5. ADAM SCOTT TRAINED TO BE A BARTENDER.

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To play a bartender on the show, Scott had a bartender friend give him some tips. “They actually did come in handy, because especially in season one, I had so much dialogue while I’m making drinks, that if it didn't look like I at least sort of knew how to make a drink, it would just be distracting,” Scott told Details. “And I really had to make those things. I mean, they weren’t accurate. It was just pouring things into a cup. But I had to do it without looking like a complete dipsh*t.”

On the other hand, Hansen didn’t do any training. “I think we were supposed to be kind of sh*tty caterers anyway, so I’m like, ‘You know what? I’m not going to take that bartending class,’” he told Details.

6. LIZZY CAPLAN LIKED THAT THE SHOW CATERED TO COMEDY SNOBS.

“Our fans, even though we didn’t have huge numbers, were exactly the type of people we were hoping to impress: smart and vocal and funny and almost snobby about their comedy preferences,” Caplan told HitFix of the series's fan base. “You look at hugely-rated shows like Two and a Half Men that get like a gazillion viewers—I have the sneaking suspicion that not one of them watches Party Down. I think if a girl who liked Party Down found out that her boyfriend liked Two and a Half Men, she would break up with him.”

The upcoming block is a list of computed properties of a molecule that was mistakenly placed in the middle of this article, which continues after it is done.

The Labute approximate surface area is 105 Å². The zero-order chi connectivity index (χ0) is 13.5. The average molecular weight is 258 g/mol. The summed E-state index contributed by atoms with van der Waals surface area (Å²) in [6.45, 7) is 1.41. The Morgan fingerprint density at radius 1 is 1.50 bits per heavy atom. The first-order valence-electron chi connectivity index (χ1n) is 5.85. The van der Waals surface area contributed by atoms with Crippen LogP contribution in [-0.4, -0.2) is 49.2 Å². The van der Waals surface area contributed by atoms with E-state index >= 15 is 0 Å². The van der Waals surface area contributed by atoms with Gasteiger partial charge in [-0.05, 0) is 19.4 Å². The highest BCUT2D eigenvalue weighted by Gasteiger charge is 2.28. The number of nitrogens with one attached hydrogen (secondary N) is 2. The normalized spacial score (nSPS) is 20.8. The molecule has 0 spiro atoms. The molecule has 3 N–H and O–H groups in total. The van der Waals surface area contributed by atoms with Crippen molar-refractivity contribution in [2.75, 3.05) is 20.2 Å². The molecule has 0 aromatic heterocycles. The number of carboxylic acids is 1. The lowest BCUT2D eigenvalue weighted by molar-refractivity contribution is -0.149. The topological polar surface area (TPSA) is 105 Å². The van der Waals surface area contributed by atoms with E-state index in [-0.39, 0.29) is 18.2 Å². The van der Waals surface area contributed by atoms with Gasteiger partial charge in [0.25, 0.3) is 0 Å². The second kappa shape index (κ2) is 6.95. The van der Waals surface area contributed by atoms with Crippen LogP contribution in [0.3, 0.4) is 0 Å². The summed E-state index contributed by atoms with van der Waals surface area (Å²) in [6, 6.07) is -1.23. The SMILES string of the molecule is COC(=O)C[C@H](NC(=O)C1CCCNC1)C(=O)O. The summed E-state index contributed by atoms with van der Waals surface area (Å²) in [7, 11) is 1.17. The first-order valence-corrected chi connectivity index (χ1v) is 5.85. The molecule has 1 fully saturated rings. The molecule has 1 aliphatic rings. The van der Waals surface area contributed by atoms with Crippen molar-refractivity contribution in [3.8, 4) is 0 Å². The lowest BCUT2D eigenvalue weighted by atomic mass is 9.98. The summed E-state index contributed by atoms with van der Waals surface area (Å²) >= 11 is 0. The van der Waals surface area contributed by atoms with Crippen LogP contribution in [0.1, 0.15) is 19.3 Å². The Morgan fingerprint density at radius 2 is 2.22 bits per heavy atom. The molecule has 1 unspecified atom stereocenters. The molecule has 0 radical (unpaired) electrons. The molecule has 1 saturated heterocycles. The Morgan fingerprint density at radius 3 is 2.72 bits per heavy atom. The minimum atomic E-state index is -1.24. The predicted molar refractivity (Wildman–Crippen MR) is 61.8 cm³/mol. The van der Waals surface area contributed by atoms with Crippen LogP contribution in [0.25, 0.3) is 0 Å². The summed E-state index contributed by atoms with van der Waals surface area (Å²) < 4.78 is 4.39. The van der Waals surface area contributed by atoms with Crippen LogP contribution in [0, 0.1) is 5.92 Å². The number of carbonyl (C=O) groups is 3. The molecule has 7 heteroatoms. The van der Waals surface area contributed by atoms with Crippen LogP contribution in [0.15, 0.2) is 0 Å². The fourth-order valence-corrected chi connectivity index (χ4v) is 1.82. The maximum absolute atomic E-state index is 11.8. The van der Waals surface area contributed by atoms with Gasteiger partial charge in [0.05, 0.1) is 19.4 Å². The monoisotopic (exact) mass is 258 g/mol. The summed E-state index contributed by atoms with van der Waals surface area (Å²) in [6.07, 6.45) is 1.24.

Caplan wished the show would’ve reached a bigger audience, but that wasn’t the point. “It always sort of felt like the appeal for our fans was that the show felt like it was theirs,” she said. “It belonged to them, and they discovered it, and they told their circles of friends. It was like a secret club of people in the know. Of course, secret clubs don’t usually lead to TV show pick-ups.”

7. HANSEN DESCRIBES PARTY DOWN AS A “VERY DEPRESSING COMEDY.”

Hansen's character, Kyle, was based on the stereotypical Hollywood actor/musician/model who uses his good looks to get by. “Our show definitely captures the realistic side of what people have to go through, in order to make it in L.A. and do their dream,” he told /Film. “It’s realistic, definitely, but it’s also very depressing. This is very depressing comedy. Which is funny.”